Challenging the traditional theory of economic growth based on equilibrium and silo macro parameters, Chief Economic Advisor Krishnamurthy Subramanian in his maiden Economic Survey for 2018-19, released on Thursday, outlined a model based on constant disequilibrium and complementariness in investments, savings, job creation, demand, exports, and economic growth.

Based on this model, Subramanian explained a strategy to make the economy grow 8 per cent a year, which is needed for gross domestic product (GDP) to touch $5 trillion by 2024-25 as envisaged by Prime Minister Narendra Modi.

For the current fiscal year (2019-20 or FY20), he pegged growth at 7 per cent, only 0.2 percentage higher than 6.8 per cent growth in 2018-19 or FY19. Read the rest of this entry »

World Bank retains India’s growth rate forecast for FY19-20 at 7.5%

Source:, Jun 05, 2019

The World Bank has retained its forecast of India’s growth rate at 7.5% for the current financial year.

In its Global Economic Prospects report, the World Bank also said growth rate is expected to remain the same for the next two fiscals.

“In India, growth is projected at 7.5 per cent in FY2019/20 (April 1, 2019 to March 31, 2020), unchanged from the previous forecast, and to stay at this pace through the next two fiscal years,” the World Bank said in its report.

According to the report, private consumption and investment will benefit from strengthening credit growth amid more accommodative monetary policy, with inflation having fallen below the Reserve Bank of India’s target.

Support from delays in planned fiscal consolidation at the central level should partially offset the effects of political uncertainty around elections, it added.

The outlook for South Asia over the forecast horizon is expected to remain solid, with regional GDP expected to expand to 6.9 per cent in 2019, 0.2 percentage point down from previous projections owing to downward revisions for Pakistan, but to pick up to 7 per cent in 2020 and 7.1 per cent in 2021.

The contribution of exports to economic activity is expected to remain weak with moderate global trade growth, the report mentioned.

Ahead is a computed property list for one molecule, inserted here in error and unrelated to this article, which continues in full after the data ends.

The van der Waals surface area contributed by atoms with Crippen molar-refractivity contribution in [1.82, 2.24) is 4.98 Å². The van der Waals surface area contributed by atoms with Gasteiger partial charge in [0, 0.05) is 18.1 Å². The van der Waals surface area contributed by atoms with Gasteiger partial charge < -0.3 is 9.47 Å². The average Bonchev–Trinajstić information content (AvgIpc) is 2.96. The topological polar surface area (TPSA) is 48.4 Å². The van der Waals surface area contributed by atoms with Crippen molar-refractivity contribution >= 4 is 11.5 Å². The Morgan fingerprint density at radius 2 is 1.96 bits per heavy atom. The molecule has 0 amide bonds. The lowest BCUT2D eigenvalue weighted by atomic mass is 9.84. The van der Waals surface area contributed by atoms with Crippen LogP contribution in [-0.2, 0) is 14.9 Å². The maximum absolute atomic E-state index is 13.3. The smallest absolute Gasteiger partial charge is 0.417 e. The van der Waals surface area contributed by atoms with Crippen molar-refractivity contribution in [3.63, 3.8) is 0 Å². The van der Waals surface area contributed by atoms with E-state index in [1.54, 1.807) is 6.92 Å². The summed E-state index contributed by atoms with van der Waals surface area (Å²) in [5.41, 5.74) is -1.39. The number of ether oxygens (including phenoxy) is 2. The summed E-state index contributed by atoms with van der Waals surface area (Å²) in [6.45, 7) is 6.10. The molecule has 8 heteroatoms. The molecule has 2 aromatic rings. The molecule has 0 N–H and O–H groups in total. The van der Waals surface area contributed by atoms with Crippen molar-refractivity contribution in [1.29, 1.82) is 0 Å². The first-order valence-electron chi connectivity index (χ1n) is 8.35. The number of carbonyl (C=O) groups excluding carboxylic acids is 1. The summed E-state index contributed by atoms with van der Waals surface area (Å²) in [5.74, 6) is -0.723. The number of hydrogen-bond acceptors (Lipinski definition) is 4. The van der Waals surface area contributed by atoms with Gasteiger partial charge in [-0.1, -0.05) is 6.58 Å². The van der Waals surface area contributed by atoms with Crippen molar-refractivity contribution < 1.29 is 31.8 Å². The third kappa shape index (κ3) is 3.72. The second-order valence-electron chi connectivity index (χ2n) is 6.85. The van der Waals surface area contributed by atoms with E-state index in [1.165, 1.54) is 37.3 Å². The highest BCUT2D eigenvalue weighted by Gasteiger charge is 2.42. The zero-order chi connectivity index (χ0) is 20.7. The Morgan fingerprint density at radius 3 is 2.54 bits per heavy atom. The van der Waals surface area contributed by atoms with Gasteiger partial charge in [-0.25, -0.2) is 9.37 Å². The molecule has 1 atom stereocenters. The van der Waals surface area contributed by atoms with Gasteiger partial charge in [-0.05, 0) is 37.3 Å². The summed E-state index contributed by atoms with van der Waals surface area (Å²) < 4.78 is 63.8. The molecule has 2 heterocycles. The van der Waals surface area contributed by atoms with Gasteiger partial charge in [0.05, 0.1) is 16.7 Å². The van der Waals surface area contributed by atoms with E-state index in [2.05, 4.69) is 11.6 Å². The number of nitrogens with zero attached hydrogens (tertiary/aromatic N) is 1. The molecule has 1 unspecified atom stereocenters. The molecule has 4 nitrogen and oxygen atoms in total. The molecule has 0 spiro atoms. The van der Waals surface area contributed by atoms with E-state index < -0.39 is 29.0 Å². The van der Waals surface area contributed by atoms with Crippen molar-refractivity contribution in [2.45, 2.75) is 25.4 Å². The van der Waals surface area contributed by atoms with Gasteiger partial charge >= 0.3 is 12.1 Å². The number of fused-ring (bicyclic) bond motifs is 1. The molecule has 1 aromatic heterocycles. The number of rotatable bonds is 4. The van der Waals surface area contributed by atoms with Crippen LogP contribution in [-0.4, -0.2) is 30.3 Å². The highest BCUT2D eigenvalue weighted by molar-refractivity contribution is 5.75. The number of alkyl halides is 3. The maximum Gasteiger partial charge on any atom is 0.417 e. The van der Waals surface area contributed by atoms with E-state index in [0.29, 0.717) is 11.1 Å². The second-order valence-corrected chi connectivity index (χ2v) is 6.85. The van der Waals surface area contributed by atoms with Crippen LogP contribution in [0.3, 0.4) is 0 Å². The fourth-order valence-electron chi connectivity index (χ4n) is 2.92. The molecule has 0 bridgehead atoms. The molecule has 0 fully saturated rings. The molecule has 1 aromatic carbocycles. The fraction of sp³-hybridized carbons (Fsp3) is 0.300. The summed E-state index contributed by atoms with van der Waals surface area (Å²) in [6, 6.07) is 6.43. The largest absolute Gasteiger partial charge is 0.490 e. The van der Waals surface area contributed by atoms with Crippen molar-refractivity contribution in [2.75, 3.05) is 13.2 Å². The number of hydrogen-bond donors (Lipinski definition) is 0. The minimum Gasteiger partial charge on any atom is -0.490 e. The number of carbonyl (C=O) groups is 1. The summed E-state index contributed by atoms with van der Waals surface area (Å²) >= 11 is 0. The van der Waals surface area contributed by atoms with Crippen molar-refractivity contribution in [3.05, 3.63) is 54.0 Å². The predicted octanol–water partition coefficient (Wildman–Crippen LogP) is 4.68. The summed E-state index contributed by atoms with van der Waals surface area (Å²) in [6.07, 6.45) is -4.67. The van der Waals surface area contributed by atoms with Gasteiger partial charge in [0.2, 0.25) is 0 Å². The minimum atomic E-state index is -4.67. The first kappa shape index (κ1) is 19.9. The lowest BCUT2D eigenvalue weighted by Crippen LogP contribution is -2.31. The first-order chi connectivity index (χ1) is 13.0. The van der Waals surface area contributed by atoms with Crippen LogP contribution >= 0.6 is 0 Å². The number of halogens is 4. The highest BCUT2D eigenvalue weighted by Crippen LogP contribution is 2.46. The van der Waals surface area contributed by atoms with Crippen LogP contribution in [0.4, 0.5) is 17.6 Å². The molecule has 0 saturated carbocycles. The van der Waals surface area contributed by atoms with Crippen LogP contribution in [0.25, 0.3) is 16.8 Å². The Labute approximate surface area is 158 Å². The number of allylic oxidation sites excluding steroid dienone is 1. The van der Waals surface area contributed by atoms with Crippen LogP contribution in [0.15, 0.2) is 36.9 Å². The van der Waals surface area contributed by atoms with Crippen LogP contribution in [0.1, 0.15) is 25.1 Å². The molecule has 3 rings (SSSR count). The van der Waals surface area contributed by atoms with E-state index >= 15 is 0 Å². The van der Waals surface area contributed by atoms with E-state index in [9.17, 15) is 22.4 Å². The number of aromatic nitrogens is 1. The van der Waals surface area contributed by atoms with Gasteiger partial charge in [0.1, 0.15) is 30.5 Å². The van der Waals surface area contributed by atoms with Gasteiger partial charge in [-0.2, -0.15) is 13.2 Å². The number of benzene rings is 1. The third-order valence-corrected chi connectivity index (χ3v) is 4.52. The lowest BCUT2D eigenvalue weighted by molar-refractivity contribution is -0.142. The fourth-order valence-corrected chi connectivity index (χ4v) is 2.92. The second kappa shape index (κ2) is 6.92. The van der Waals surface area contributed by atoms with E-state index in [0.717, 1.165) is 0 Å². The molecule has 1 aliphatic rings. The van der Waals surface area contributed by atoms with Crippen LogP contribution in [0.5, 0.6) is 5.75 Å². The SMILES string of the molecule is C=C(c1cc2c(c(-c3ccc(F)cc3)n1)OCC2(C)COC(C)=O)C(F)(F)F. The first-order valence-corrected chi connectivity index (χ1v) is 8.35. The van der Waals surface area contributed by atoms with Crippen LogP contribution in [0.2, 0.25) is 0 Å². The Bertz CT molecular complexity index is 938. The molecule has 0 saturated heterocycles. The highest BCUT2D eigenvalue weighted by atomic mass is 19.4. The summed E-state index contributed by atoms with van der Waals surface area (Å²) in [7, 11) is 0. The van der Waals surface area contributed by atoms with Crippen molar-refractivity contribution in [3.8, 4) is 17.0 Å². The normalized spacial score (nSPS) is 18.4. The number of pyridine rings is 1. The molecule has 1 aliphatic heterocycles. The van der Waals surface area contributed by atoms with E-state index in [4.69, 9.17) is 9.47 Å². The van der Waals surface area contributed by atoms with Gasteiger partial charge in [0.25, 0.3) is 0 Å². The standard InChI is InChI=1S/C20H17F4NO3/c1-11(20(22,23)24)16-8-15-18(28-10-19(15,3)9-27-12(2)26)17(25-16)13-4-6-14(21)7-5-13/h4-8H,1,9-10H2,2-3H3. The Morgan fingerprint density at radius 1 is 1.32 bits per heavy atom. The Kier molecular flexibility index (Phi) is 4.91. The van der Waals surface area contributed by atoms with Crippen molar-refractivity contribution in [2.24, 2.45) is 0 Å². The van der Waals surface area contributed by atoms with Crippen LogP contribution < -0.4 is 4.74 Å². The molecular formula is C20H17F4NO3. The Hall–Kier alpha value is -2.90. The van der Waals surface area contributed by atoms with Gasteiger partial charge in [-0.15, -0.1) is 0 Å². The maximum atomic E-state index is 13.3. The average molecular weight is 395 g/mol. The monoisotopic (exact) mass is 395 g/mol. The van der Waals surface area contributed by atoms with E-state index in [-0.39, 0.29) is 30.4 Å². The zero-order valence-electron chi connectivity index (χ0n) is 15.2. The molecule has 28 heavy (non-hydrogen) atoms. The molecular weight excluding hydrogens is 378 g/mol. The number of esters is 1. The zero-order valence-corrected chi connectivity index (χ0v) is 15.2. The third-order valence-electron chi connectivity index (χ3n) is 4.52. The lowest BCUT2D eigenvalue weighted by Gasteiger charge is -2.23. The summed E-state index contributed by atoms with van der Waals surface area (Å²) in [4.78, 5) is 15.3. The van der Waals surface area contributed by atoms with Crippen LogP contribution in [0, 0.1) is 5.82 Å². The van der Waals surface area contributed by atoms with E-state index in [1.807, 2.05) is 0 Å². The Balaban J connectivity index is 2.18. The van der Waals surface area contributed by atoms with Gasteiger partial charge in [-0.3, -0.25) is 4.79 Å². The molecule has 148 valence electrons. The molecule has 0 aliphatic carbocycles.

The World Bank, in its report, observed that the main domestic risks to the outlook include a re-escalation of political turbulence amid elections in some countries (Afghanistan, Sri Lanka); fiscal slippages with expanding public spending; and a resurgence of non-bank financial sector funding issues.

Moreover, the Washington-based lender noted that “military skirmishes” between major South Asian countries in mid-February remained contained, and economic repercussions were minor. However, re-escalation of tensions between the two countries could increase uncertainty, depress confidence, and weigh on investment in the region – an apparent reference to the Pulwama terror attack and the retaliatory air strikes carried out by the Indian Air Force (IAF) in Pakistan’s Balakot.

It further stated that the Goods and Services Tax (GST) regime is still in the process of being fully established, creating some uncertainty about projections of government revenues.

In Sri Lanka, the World Bank said a rise in political uncertainty in the months leading up to presidential and parliamentary elections, which will take place in 2019 and 2020, respectively, could weigh on business confidence. In addition, recent security-related incidents could dampen investor sentiment and perceptions.

Another factor accounted for by the World Bank is uncertainty about the Brexit process, which possesses the ability to create a risk to some South Asian economies which have preferential trade agreements or generalised system of preferences with the European Union and significant exports to the United Kingdom, including India, Bangladesh, Pakistan, and Sri Lanka. A no-deal Brexit could have a significant impact on exports of those countries to the UK in the absence of new trade agreements, it contended.